There are so many times we as moms fall susceptible to comparison culture. One day a few years ago, I realized my endless scrolling through social media was leading me right into this trap; causing me to fail to see my kids for who they really were and instead, focusing on their peers and their so-called accomplishments.
Instead of spending time with my 18-month-old toddler, I was sitting there worried about what he couldn’t do. And that thing he couldn’t do was apparently done by a 15-month-old toddler as showcased by his mom in a Facebook mom’s group I joined. I had never actually met her or her child. But still, they made me feel like a failed parent. In response, I resorted to incorporating a few additional learning systems into our days, which actually caused me to realize my toddler was (and is) perfectly fine. His only “issue” being that his mom – me! – didn’t believe in him. This realization took a huge toll on me.
Ultimately, I knew I needed to make some changes. I had to put some boundaries in place for myself, and work on focusing on my kid – not the kids I knew through social media. All I had to do was to shut off the source of my anxiety. Therefore, within a year I stepped out of the 450 parenting groups I had joined on my quest to become the perfect mother.
As mothers and women, we all struggle from time to time as we wonder…
“How is their family so perfect?”
“How can she do [fill in the blank] so effortlessly?”
“How does she find time for herself?”
“How are their kids so well behaved?”
“Ah! Her hair looks so perfect! How?!”
So what? Your hair is messy, your kids are loud, you never find time to do your nails or have a hobby. This doesn’t show the quality of your life. Have you ever thought about how she is looking at you? Maybe she is wondering how happy your kids are, or how fulfilled you seem to be with all those perceived imperfections?
Now with this said, I do not mean to imply people are only happy doing nothing or unhappy doing everything. Instead, I mean moms everywhere are not satisfied with every single area of their lives at all times. It is a safe bet that every single person struggles with feeling like they are missing out, or less-than in some area of their lives. This entire phenomenon can lead us straight towards comparison culture if we let it – from how often we do our nails, to our parenting techniques.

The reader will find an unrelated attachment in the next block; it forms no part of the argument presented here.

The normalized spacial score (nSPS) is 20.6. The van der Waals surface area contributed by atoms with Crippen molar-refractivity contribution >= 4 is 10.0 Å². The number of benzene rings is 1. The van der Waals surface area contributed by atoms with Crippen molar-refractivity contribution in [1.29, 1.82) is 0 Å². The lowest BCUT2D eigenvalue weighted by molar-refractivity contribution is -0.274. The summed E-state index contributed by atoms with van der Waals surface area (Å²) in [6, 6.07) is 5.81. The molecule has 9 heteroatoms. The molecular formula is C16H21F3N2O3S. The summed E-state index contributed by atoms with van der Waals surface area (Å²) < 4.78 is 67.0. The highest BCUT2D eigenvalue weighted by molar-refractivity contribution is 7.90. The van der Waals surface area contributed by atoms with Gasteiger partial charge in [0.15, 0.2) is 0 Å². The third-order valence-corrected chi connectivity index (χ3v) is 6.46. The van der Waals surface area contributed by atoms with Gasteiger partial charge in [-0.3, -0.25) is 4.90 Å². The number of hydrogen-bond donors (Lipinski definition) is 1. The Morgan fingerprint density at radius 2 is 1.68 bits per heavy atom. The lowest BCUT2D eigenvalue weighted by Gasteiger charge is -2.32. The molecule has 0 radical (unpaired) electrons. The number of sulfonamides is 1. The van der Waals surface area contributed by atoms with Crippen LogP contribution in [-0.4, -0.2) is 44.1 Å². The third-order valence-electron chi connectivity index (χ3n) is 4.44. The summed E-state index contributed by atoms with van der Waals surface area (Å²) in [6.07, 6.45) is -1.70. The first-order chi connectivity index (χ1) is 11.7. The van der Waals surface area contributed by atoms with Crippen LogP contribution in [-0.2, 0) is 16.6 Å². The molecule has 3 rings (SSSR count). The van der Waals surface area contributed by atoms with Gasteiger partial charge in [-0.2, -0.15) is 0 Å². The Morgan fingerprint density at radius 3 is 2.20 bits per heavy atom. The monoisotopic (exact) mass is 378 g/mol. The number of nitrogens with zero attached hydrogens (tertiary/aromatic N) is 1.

As my son Jivin turned two, everything came into a new perspective for me. I felt like I was getting out of those negative, comparison thoughts that I always used to get stuck in. With effort, I distanced myself from things that brought negativity into my life and worked hard to gain confidence in myself, as well as my kid and his incredible abilities.
From age two to three, the bond that I developed with Jivin was something different. Those first two years of unnecessary distress, comparison and struggle seemed to vanish as we stepped into a new family culture of positivity.
Today, after two kids, I still sometimes struggle with a vicious circle of comparison – it’s prevalent in our society. Even if you switch off social media, you can never escape real life. You meet many moms on play dates, parent-child classes, or even in your workplace. And I see comparison crop up everywhere.
It all starts with…
“How old is your kid?”
“Do you breastfeed him?”
“Is he crawling yet?”
“Have you tried….”
“Are you OK with him watching TV for that long?”
And even if the questions come from place of kindness and help, they can feel like comparison. Parenting can feel like a race to see who wins, if we let it. At the end of the day, we need to take a minute to embrace all the imperfections that come with motherhood, and remember we are all doing the best we can. We are enough! You are enough!